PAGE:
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Bridge between Slack and Channels-based Django apps

Project Description

# Djangobot

Djangobot is a bridge between Slack and a [Channels](https://channels.readthedocs.org)-enabled Django app.

Specifically, it is a protocol server that produces and consumes messages for channels-based apps.

It is built atop [autobahn](http://autobahn.ws/python/) and [twisted](http://twistedmatrix.com/trac/).

## Installation & Usage

To install, simply use pip.

```shell
$ pip install djangobot
```

Djangobot should be installed in the virtual environment of your application as it needs to be able to import one of the specified channel layers defined in your `settings.py`.

Then, assuming your django project is named `myapp`, the ASGI file is named `asgi.py` and you've created a channel layer in it named `channel_layer`, run this command:

```shell
$ DJANGOBOT_TOKEN=[your slack token] djangobot myapp.asgi:channel_layer
```

In production, you'll want to keep this process alive with [supervisor](http://supervisord.org/), [circus](https://circus.readthedocs.org/en/latest/) or a similar tool.

## What's it doing?

When beginning `djangobot`, it will:

1. Connect to the Slack API and request users and channels for your team.
2. Initiate a [Real-Time Messaging Connection](https://api.slack.com/rtm).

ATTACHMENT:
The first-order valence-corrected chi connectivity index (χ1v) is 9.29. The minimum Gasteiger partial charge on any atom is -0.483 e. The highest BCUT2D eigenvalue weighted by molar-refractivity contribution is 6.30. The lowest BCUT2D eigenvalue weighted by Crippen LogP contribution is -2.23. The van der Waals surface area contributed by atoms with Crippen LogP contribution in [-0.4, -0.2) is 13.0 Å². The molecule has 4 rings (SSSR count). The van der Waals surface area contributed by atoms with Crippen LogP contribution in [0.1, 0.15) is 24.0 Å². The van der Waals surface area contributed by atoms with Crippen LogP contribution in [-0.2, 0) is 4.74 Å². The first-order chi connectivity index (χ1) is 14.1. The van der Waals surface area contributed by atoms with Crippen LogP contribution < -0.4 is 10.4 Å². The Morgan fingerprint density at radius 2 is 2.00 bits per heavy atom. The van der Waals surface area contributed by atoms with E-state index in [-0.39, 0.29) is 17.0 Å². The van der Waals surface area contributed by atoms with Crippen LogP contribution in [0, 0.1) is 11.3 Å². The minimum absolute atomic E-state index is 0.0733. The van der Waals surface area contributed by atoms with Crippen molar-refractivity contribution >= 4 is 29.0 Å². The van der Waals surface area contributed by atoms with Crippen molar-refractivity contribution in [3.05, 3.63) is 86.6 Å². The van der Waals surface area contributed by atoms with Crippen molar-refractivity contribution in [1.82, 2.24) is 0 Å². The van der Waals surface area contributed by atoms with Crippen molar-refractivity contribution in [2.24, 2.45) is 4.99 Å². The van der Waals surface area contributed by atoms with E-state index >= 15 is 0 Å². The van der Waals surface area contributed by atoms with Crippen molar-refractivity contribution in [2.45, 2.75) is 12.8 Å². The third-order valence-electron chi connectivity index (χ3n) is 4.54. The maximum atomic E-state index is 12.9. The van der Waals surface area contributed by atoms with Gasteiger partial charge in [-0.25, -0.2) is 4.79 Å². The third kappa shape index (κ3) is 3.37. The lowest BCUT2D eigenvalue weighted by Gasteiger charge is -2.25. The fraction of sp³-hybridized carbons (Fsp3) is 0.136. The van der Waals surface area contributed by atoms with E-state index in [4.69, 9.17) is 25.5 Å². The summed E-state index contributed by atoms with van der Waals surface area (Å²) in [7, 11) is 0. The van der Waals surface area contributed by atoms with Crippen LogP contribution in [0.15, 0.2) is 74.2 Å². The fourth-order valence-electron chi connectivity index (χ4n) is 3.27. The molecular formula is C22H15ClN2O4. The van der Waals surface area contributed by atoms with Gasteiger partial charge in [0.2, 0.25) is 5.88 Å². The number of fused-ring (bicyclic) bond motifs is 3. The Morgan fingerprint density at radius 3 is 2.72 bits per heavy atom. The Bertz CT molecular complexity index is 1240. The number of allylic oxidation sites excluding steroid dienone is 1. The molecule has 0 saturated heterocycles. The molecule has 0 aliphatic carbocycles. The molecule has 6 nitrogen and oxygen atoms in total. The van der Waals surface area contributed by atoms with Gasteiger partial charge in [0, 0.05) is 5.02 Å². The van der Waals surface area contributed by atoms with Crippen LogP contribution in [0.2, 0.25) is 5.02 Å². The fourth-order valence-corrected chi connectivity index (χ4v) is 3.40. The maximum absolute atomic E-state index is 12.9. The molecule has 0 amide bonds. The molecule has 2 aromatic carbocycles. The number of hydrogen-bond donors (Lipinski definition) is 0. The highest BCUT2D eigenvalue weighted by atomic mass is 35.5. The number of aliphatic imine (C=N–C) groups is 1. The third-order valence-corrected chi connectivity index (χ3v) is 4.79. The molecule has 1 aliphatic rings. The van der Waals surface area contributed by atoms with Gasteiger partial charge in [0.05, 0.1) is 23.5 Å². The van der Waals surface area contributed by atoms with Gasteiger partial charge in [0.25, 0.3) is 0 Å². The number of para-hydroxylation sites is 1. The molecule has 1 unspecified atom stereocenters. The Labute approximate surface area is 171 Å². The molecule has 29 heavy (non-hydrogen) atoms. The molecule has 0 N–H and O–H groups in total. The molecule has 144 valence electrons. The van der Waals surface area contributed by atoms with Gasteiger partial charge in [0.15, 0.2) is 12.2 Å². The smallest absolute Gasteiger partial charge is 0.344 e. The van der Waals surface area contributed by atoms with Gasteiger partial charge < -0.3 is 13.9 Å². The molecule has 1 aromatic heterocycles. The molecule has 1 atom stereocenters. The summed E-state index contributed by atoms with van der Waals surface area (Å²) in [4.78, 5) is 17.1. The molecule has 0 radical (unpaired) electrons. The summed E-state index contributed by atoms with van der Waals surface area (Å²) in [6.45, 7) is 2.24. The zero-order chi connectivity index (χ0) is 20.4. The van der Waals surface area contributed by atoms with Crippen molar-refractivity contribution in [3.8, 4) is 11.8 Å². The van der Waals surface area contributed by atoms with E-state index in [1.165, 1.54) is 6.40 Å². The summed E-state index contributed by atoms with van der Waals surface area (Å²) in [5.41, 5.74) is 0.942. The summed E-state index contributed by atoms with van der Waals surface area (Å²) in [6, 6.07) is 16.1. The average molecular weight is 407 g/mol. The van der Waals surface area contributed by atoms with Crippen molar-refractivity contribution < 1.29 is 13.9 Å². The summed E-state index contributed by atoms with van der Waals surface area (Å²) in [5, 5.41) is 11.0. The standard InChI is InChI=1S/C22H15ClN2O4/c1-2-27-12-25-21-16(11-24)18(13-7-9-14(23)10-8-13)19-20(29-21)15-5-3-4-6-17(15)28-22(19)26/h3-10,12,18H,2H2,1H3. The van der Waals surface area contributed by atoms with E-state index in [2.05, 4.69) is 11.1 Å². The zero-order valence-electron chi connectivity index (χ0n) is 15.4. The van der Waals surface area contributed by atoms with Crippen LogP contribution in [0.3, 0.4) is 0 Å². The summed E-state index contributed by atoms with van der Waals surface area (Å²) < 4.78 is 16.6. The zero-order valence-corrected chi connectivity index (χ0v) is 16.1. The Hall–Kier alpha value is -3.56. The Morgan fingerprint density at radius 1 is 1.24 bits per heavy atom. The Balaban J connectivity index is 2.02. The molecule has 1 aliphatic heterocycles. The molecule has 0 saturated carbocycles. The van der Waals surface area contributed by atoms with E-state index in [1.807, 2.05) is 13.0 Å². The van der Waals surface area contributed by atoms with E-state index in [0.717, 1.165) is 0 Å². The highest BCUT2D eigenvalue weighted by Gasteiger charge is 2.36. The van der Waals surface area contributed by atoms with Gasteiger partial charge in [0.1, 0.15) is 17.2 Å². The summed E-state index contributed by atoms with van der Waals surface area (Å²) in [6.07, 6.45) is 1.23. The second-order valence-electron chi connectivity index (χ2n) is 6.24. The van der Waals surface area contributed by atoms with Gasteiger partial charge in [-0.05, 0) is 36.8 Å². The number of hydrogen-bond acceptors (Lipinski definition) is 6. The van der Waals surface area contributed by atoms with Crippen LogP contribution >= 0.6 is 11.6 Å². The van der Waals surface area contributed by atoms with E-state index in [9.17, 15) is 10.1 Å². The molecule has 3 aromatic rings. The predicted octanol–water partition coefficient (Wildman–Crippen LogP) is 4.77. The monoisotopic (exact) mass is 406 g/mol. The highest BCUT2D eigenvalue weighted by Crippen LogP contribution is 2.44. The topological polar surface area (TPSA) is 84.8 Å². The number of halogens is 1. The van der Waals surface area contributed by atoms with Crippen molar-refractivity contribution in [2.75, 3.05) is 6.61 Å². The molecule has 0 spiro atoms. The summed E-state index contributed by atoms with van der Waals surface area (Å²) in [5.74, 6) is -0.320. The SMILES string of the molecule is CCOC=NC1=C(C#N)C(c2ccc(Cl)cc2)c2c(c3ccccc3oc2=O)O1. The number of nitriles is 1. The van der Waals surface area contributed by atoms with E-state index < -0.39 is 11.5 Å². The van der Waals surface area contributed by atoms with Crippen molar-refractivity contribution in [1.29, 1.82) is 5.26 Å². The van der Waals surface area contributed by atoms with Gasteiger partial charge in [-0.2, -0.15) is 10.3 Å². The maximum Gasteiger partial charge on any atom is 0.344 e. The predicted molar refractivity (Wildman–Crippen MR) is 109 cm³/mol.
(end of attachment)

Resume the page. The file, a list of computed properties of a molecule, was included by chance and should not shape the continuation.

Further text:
3. Forward any RTM events onto the `slack.{type}` channel. For example, message events
(whose `type` is `message`) are sent along the `slack.message` channel.
4. Send any messages on the `slack.send` channel back to slack.

## Receiving events in your application

In your `routing.py`, you'll need to specify consumer functions to handle events on the slack
channels like so:

```python
channel_routing = {
'websocket.receive': 'path.to.my.consumer',
'websocket.connect': 'path.to.another.consumer',
'websocket.disconnect': 'path.to.yet.another.consumer',

# Slack channels
'slack.message': 'function.to.handle.slack.messages',
'slack.hello': 'handle.when.djangobot.connects',
# and so forth
```

## Sending messages to slack

To send messages to slack, simply send a dictionary at least a `text` key. You may optionally include the `channel` on which to post the message. This can be the human-readable version or a channel id. Note that `djangobot` necessarily posts messages as the user tied to your Slack API token.

For example:

```python
import channels

channels.Channel('slack.send').send({'text': 'Why hello there!', 'channel': 'general'})

Of course, part of the beauty of channels is that this can be done from anywhere.

# Why is this useful?

This simply bridges your slack team to your production application in real-time. On it's own, it does nothing else. Implementing actual features is up to you. Off the top of my head, some ideas:

1. Make Slack a logging destination.
2. 2FA to approve certain tasks.
3. Chat through Slack to users.

# Contributing

1. Fork this repository.
2. Create a branch with your feature or bug fix.
3. Work on it, push commits.
4. Submit a Pull Request.

# Todo

1. Testing: I would appreciate help testing twisted clients.
2. Setting up the reply channel: Right now the
2. Logging: Djangobot could `logger.debug` a lot more.

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